MAR-2 OT:RR:NC:N4:433

Amy Davidson
Tumac Lumber Co., Inc.
805 SW Broadway, Suite 1500
Portland, OR 97205


Dear Ms. Davidson:

This is in response to your letter dated August 23, 2018, whereby you requested a country of origin ruling on furniture parts made from raw wood materials of United States origin, sent to China to be assembled into wooden panels, and then further sent to Vietnam to be cut to size and shape for manufacturing into furniture parts.

The raw lumber of United States origin will be exported to China where the lumber will be cut and assembled into raw panels by edge-gluing the pieces. The China mill will produce the panels in various lengths and widths, the thickness of which is usually 22mm. The raw panels are of rough wood that are not further worked or finished. Thereafter, the raw panels will be exported to Vietnam for manufacture into a variety of furniture parts.

Tumac will require the Vietnamese mill to produce the furniture parts in accordance to drawings and specifications provided. The manufacture of these parts takes skilled labor with special machinery. Each wood panel will be made in the exact size, shape, and dimension such that they are unlikely to be used in any other application.

The Vietnamese mill will cut and trim the raw panels into the required lengths and widths, after which the wood panels will be profiled, routed, beveled, notched, shaped, and bored (precision-tolerance drilling) into specific furniture parts according to specification. During this process, the wood panels will be sanded several times to achieve smooth finishes. This process is the same for all furniture parts. After export to the United States, a United States manufacturer will assemble the various parts into specific furniture pieces.

Section 304 of the Tariff Act of 1930 (19 U.S.C. §1304), provides that unless excepted, every article of foreign origin imported into the U.S. shall be marked in a conspicuous place as legibly, indelibly, and permanently as the nature of the article (or its container) will permit, in such a manner as to indicate to the ultimate purchaser in the U.S. the English name of the country of origin of the article.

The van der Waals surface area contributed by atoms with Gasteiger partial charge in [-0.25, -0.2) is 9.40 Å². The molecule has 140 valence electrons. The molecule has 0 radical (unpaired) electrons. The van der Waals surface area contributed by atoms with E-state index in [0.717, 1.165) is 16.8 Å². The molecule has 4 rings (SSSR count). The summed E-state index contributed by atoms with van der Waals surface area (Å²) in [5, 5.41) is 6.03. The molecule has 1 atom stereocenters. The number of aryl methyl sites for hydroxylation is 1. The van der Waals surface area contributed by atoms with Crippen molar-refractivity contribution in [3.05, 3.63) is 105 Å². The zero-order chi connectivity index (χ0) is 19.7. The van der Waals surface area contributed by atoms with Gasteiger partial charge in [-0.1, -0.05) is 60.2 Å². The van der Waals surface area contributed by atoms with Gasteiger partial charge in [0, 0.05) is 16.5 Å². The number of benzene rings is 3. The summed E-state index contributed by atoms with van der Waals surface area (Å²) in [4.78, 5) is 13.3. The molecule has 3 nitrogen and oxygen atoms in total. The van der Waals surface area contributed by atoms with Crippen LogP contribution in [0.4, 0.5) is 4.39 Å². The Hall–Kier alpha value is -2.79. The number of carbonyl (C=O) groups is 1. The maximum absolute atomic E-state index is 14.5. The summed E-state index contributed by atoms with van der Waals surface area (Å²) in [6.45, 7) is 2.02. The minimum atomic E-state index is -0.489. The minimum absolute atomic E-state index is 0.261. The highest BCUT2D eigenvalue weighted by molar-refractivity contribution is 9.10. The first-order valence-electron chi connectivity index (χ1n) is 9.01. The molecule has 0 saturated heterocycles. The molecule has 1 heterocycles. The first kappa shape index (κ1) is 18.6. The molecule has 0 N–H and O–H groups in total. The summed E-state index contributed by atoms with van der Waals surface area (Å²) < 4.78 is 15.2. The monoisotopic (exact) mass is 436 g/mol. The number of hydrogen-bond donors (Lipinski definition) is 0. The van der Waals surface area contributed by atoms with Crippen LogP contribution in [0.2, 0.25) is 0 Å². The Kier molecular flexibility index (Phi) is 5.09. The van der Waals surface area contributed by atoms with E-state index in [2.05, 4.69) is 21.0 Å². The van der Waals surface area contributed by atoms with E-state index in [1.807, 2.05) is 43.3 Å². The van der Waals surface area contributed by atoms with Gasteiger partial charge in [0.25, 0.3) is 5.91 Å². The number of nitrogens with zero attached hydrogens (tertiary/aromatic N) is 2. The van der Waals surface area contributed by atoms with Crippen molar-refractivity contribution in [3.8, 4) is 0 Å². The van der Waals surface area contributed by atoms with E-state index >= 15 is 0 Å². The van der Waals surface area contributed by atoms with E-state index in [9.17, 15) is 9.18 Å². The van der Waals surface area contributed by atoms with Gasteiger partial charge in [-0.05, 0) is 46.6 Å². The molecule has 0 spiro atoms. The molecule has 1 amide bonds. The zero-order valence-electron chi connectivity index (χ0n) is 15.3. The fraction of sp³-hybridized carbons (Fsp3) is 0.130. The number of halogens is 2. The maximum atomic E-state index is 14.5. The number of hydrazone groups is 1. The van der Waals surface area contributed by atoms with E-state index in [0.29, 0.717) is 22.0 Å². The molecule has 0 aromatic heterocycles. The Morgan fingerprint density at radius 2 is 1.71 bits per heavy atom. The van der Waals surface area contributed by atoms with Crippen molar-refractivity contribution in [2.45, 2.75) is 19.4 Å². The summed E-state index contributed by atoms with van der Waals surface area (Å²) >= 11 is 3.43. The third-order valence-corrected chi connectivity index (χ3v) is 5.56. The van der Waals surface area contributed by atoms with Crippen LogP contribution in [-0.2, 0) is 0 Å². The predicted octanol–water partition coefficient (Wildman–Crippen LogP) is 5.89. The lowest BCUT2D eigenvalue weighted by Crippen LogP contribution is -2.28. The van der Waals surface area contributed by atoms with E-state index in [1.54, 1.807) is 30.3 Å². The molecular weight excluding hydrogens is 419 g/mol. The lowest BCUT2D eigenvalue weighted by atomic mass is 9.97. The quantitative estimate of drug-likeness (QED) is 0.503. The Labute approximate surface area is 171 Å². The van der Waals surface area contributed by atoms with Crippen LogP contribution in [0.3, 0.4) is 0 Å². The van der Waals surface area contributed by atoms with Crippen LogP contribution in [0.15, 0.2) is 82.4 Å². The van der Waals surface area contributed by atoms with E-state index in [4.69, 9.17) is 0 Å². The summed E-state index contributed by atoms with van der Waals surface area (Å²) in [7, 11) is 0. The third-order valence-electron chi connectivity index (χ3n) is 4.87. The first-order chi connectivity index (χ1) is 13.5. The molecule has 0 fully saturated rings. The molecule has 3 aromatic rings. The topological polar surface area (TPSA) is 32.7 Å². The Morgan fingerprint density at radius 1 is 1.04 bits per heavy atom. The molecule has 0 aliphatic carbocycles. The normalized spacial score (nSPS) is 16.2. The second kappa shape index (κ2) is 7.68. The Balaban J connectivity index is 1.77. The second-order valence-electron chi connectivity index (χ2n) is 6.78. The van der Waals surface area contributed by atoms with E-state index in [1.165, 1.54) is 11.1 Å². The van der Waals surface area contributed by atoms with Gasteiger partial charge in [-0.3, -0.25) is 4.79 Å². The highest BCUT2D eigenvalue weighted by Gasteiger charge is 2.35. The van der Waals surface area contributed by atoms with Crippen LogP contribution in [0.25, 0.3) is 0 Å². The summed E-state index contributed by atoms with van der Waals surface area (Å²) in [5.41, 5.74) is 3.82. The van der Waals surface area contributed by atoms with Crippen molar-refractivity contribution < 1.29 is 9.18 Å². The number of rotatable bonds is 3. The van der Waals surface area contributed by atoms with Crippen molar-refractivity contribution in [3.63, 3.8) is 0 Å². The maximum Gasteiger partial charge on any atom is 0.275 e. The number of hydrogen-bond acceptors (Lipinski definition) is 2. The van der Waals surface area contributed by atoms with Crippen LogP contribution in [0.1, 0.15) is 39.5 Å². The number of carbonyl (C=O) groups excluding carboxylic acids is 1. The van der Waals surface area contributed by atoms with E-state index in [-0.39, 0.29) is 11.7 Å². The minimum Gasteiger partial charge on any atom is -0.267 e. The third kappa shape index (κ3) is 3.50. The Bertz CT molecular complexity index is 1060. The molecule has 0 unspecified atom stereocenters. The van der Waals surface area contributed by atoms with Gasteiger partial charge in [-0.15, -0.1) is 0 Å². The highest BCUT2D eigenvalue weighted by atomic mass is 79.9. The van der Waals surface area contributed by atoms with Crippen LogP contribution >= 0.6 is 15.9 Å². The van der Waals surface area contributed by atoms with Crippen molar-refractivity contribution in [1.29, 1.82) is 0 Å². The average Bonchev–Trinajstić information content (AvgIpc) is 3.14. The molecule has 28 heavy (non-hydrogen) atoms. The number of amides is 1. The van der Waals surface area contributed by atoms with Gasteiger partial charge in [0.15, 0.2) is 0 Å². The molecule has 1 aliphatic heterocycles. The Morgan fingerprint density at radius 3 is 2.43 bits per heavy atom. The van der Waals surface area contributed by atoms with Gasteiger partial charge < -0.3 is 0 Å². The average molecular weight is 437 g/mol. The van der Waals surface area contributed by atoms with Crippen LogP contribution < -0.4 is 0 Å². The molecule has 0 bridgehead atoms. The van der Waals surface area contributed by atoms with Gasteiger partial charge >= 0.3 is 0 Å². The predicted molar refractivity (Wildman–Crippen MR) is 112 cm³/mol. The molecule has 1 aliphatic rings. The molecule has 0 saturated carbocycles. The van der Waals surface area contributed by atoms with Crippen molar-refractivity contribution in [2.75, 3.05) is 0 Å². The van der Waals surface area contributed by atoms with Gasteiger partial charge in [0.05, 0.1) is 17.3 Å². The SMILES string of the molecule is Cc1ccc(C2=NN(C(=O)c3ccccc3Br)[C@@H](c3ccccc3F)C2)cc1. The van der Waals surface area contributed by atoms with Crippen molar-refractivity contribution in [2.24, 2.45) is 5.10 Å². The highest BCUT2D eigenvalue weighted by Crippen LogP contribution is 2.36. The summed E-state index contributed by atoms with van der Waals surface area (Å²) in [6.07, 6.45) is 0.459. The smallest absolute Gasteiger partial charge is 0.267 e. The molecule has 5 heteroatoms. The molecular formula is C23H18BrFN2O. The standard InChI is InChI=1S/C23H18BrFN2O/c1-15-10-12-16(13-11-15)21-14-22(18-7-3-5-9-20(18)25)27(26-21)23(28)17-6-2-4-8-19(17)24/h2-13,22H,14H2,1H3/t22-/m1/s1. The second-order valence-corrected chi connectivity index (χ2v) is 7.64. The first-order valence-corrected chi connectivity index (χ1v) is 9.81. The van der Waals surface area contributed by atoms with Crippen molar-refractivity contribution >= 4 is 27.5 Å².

Congressional intent in enacting 19 U.S.C. §1304 was “that the ultimate purchaser should be able to know by an inspection of the marking on the imported goods the country of which the goods is the product. The evident purpose is to mark the goods so that at the time of purchase the ultimate purchaser may, by knowing where the goods were produced, be able to buy or refuse to buy them, if such marking should influence his will.” See United States v. Friedlaender & Co., 27 CCPA 297 at 302; C.A.D. 104 (1940).

Part 134, Customs Regulations (19 CFR Part 134), implements the country of origin marking requirements of 19 U.S.C. §1304. Pursuant to 19 CFR 134.1(b), “country of origin” means the country of manufacture, production, or growth of any article of foreign origin entering the United States. Further work or material added to an article in another country must effect a substantial transformation in order to render such other country the country of origin. A substantial transformation results when a new and different article emerges from the processing having a distinctive name, character or use. Alternatively within the same context, a substantial transformation of an article occurs when it is used in manufacture, which results in an article having a name, character, or use differing from that of the article before its processing. See United States v. Gibson-Thomsen Co., Inc., 27 CCPA 269 (1940).

In determining whether the combining of parts or materials constitutes a substantial transformation, the issue is the extent of operations performed and whether the parts lose their identity and become an integral part of the new article. Belcrest Linens v. United States, 573 F. Supp. 1149 (CIT 1983), aff’d, 741 F.2d 1368 (Fed. Cir. 1984). Assembly operations which are minimal or simple, as opposed to complex or meaningful, will generally not result in a substantial transformation. See C.S.D. 85-25, and Uniroyal, Inc. v. United States, 3 CIT 220, 542 F. Supp. 1026, 1029 (1982), aff’d, 702 F.2d 1022 (Fed. Cir. 1983).

In the instant case, we recognize that the non-coniferous wood milled into raw lumber in the United States and assembled into edged-glued panels in China effects a substantial transformation of the raw lumber classified in heading 4407 of the HTSUS to edge-glued lumber classified in heading 4421 of the HTSUS. This change of heading indicates that a substantial transformation has occurred, rendering China the country of origin of the edge-glued lumber panels. See NY ruling N293792 dated February 16, 2018.

Consistent with Headquarters ruling number HQ 555683 dated February 15, 1991 (cross reference to HQ ruling numbers 553878 and 555532), the Vietnamese mill cutting and trimming of the edge-glued panels into required lengths and widths, followed by profiling, routing, beveling, notching, shaping, and boring (precision-tolerance drilling) into specific furniture parts constitutes a single transformation of the edge-glued lumber panels into parts of furniture. Accordingly, the country of origin of the furniture parts manufactured from edge-glued lumber panels is Vietnam.

This ruling is being issued under the provisions of Part 177 of the Customs Regulations (19 CFR Part 177).

A copy of the ruling or the control number indicated above should be provided with the entry documents filed at the time this merchandise is imported. If you have any questions regarding the ruling, contact National Import Specialist Neil H. Levy at


Steven A. Mack
National Commodity Specialist Division